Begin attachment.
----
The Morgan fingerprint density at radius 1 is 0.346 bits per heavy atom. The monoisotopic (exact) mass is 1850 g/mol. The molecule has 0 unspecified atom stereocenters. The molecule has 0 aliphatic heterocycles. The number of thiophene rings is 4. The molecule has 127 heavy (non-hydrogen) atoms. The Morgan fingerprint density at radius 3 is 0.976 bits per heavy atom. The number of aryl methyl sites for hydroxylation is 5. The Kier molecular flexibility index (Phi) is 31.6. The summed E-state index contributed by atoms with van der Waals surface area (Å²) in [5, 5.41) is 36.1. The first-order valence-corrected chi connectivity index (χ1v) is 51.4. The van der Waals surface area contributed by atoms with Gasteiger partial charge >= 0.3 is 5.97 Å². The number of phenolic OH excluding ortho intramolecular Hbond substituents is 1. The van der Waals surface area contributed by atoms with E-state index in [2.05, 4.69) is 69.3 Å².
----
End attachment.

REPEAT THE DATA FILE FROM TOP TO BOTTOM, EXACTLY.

The Morgan fingerprint density at radius 1 is 0.346 bits per heavy atom. The monoisotopic (exact) mass is 1850 g/mol. The molecule has 0 unspecified atom stereocenters. The molecule has 0 aliphatic heterocycles. The number of thiophene rings is 4. The molecule has 127 heavy (non-hydrogen) atoms. The Morgan fingerprint density at radius 3 is 0.976 bits per heavy atom. The number of aryl methyl sites for hydroxylation is 5. The Kier molecular flexibility index (Phi) is 31.6. The summed E-state index contributed by atoms with van der Waals surface area (Å²) in [5, 5.41) is 36.1. The first-order valence-corrected chi connectivity index (χ1v) is 51.4. The van der Waals surface area contributed by atoms with Gasteiger partial charge >= 0.3 is 5.97 Å². The number of phenolic OH excluding ortho intramolecular Hbond substituents is 1. The van der Waals surface area contributed by atoms with E-state index in [2.05, 4.69) is 69.3 Å².